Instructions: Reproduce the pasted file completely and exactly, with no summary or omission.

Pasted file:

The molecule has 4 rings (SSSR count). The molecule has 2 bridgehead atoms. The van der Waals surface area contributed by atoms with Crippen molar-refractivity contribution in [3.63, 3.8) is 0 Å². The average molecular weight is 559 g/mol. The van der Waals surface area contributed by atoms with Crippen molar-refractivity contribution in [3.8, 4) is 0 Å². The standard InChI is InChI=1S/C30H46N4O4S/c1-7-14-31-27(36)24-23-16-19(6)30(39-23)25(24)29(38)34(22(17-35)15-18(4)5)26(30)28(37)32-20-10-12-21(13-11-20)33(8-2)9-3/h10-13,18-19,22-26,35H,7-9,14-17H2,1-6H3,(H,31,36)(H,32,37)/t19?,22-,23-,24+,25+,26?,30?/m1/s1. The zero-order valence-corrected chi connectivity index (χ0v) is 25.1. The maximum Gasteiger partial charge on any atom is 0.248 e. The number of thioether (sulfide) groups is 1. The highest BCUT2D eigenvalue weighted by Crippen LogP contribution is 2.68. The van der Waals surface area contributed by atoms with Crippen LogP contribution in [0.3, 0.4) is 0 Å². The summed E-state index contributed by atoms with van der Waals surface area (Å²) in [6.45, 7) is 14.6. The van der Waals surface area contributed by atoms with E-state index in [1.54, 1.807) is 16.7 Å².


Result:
The molecule has 4 rings (SSSR count). The molecule has 2 bridgehead atoms. The van der Waals surface area contributed by atoms with Crippen molar-refractivity contribution in [3.63, 3.8) is 0 Å². The average molecular weight is 559 g/mol. The van der Waals surface area contributed by atoms with Crippen molar-refractivity contribution in [3.8, 4) is 0 Å². The standard InChI is InChI=1S/C30H46N4O4S/c1-7-14-31-27(36)24-23-16-19(6)30(39-23)25(24)29(38)34(22(17-35)15-18(4)5)26(30)28(37)32-20-10-12-21(13-11-20)33(8-2)9-3/h10-13,18-19,22-26,35H,7-9,14-17H2,1-6H3,(H,31,36)(H,32,37)/t19?,22-,23-,24+,25+,26?,30?/m1/s1. The zero-order valence-corrected chi connectivity index (χ0v) is 25.1. The maximum Gasteiger partial charge on any atom is 0.248 e. The number of thioether (sulfide) groups is 1. The highest BCUT2D eigenvalue weighted by Crippen LogP contribution is 2.68. The van der Waals surface area contributed by atoms with Crippen LogP contribution in [0.3, 0.4) is 0 Å². The summed E-state index contributed by atoms with van der Waals surface area (Å²) in [6.45, 7) is 14.6. The van der Waals surface area contributed by atoms with E-state index in [1.54, 1.807) is 16.7 Å².